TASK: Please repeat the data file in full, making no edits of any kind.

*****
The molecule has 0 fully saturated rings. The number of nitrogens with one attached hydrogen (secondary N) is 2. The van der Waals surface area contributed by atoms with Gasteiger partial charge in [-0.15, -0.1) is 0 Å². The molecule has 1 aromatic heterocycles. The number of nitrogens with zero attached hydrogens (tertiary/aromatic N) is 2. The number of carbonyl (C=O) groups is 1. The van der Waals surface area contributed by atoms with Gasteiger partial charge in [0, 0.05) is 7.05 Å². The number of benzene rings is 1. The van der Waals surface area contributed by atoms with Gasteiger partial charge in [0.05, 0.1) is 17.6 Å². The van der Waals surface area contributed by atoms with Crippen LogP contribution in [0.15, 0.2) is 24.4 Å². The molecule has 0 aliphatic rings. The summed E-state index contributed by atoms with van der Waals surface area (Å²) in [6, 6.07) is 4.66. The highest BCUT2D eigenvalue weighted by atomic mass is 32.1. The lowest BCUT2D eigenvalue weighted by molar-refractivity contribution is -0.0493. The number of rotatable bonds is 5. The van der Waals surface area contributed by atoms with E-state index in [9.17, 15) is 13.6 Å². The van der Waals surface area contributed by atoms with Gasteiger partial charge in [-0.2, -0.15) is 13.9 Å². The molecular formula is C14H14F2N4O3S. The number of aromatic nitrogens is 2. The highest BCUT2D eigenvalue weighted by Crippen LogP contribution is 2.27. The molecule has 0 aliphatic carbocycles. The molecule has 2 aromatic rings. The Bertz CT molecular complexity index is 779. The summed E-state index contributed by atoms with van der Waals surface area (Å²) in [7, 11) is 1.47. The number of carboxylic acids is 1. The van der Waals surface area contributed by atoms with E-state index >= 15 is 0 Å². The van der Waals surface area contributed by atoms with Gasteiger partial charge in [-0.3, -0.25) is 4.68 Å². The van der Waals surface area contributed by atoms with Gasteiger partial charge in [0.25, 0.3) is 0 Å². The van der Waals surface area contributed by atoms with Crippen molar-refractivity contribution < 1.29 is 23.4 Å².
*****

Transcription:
The molecule has 0 fully saturated rings. The number of nitrogens with one attached hydrogen (secondary N) is 2. The van der Waals surface area contributed by atoms with Gasteiger partial charge in [-0.15, -0.1) is 0 Å². The molecule has 1 aromatic heterocycles. The number of nitrogens with zero attached hydrogens (tertiary/aromatic N) is 2. The number of carbonyl (C=O) groups is 1. The van der Waals surface area contributed by atoms with Gasteiger partial charge in [0, 0.05) is 7.05 Å². The number of benzene rings is 1. The van der Waals surface area contributed by atoms with Gasteiger partial charge in [0.05, 0.1) is 17.6 Å². The van der Waals surface area contributed by atoms with Crippen LogP contribution in [0.15, 0.2) is 24.4 Å². The molecule has 0 aliphatic rings. The summed E-state index contributed by atoms with van der Waals surface area (Å²) in [6, 6.07) is 4.66. The highest BCUT2D eigenvalue weighted by atomic mass is 32.1. The lowest BCUT2D eigenvalue weighted by molar-refractivity contribution is -0.0493. The number of rotatable bonds is 5. The van der Waals surface area contributed by atoms with E-state index in [9.17, 15) is 13.6 Å². The van der Waals surface area contributed by atoms with Gasteiger partial charge in [-0.2, -0.15) is 13.9 Å². The molecular formula is C14H14F2N4O3S. The number of aromatic nitrogens is 2. The highest BCUT2D eigenvalue weighted by Crippen LogP contribution is 2.27. The molecule has 0 aliphatic carbocycles. The molecule has 2 aromatic rings. The Bertz CT molecular complexity index is 779. The summed E-state index contributed by atoms with van der Waals surface area (Å²) in [7, 11) is 1.47. The number of carboxylic acids is 1. The van der Waals surface area contributed by atoms with E-state index >= 15 is 0 Å². The van der Waals surface area contributed by atoms with Gasteiger partial charge in [-0.3, -0.25) is 4.68 Å². The van der Waals surface area contributed by atoms with Gasteiger partial charge in [0.25, 0.3) is 0 Å². The van der Waals surface area contributed by atoms with Crippen molar-refractivity contribution < 1.29 is 23.4 Å².